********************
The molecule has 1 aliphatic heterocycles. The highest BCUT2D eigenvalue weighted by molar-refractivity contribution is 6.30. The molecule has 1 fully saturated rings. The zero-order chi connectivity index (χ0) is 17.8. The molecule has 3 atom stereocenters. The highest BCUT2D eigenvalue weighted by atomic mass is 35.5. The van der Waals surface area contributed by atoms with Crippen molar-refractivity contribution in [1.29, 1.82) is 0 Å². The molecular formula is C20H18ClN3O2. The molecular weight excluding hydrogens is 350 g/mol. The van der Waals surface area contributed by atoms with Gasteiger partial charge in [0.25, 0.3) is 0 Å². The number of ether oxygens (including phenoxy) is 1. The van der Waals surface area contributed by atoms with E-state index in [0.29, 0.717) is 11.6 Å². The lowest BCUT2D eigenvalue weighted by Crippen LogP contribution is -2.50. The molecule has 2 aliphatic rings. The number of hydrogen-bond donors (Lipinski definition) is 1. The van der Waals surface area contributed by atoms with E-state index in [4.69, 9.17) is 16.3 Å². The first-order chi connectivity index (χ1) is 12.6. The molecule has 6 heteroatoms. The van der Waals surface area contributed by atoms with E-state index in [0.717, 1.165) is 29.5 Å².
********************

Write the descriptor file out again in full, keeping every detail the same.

The molecule has 1 aliphatic heterocycles. The highest BCUT2D eigenvalue weighted by molar-refractivity contribution is 6.30. The molecule has 1 fully saturated rings. The zero-order chi connectivity index (χ0) is 17.8. The molecule has 3 atom stereocenters. The highest BCUT2D eigenvalue weighted by atomic mass is 35.5. The van der Waals surface area contributed by atoms with Crippen molar-refractivity contribution in [1.29, 1.82) is 0 Å². The molecular formula is C20H18ClN3O2. The molecular weight excluding hydrogens is 350 g/mol. The van der Waals surface area contributed by atoms with Gasteiger partial charge in [0.25, 0.3) is 0 Å². The number of ether oxygens (including phenoxy) is 1. The van der Waals surface area contributed by atoms with E-state index in [0.29, 0.717) is 11.6 Å². The lowest BCUT2D eigenvalue weighted by Crippen LogP contribution is -2.50. The molecule has 2 aliphatic rings. The number of hydrogen-bond donors (Lipinski definition) is 1. The van der Waals surface area contributed by atoms with E-state index in [4.69, 9.17) is 16.3 Å². The first-order chi connectivity index (χ1) is 12.6. The molecule has 6 heteroatoms. The van der Waals surface area contributed by atoms with E-state index in [0.717, 1.165) is 29.5 Å².